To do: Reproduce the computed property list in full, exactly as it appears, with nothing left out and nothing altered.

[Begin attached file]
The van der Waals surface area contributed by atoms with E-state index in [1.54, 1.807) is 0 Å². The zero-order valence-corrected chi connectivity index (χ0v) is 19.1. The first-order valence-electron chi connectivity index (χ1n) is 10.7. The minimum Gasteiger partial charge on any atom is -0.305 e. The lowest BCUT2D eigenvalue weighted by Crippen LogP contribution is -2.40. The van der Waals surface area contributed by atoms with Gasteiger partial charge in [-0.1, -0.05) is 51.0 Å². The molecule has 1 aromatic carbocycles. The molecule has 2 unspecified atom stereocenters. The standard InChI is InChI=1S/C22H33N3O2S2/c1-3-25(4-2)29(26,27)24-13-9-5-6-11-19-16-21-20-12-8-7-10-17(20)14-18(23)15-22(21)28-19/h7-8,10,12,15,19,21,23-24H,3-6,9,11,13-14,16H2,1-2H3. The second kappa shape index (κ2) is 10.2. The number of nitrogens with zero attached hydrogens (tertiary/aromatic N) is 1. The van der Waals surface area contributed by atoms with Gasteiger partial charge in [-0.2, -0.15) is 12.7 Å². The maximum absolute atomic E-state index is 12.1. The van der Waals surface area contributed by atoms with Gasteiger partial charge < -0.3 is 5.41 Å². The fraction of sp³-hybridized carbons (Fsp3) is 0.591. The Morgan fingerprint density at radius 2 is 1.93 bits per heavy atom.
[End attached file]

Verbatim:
The van der Waals surface area contributed by atoms with E-state index in [1.54, 1.807) is 0 Å². The zero-order valence-corrected chi connectivity index (χ0v) is 19.1. The first-order valence-electron chi connectivity index (χ1n) is 10.7. The minimum Gasteiger partial charge on any atom is -0.305 e. The lowest BCUT2D eigenvalue weighted by Crippen LogP contribution is -2.40. The van der Waals surface area contributed by atoms with Gasteiger partial charge in [-0.1, -0.05) is 51.0 Å². The molecule has 1 aromatic carbocycles. The molecule has 2 unspecified atom stereocenters. The standard InChI is InChI=1S/C22H33N3O2S2/c1-3-25(4-2)29(26,27)24-13-9-5-6-11-19-16-21-20-12-8-7-10-17(20)14-18(23)15-22(21)28-19/h7-8,10,12,15,19,21,23-24H,3-6,9,11,13-14,16H2,1-2H3. The second kappa shape index (κ2) is 10.2. The number of nitrogens with zero attached hydrogens (tertiary/aromatic N) is 1. The van der Waals surface area contributed by atoms with Gasteiger partial charge in [-0.2, -0.15) is 12.7 Å². The maximum absolute atomic E-state index is 12.1. The van der Waals surface area contributed by atoms with Gasteiger partial charge < -0.3 is 5.41 Å². The fraction of sp³-hybridized carbons (Fsp3) is 0.591. The Morgan fingerprint density at radius 2 is 1.93 bits per heavy atom.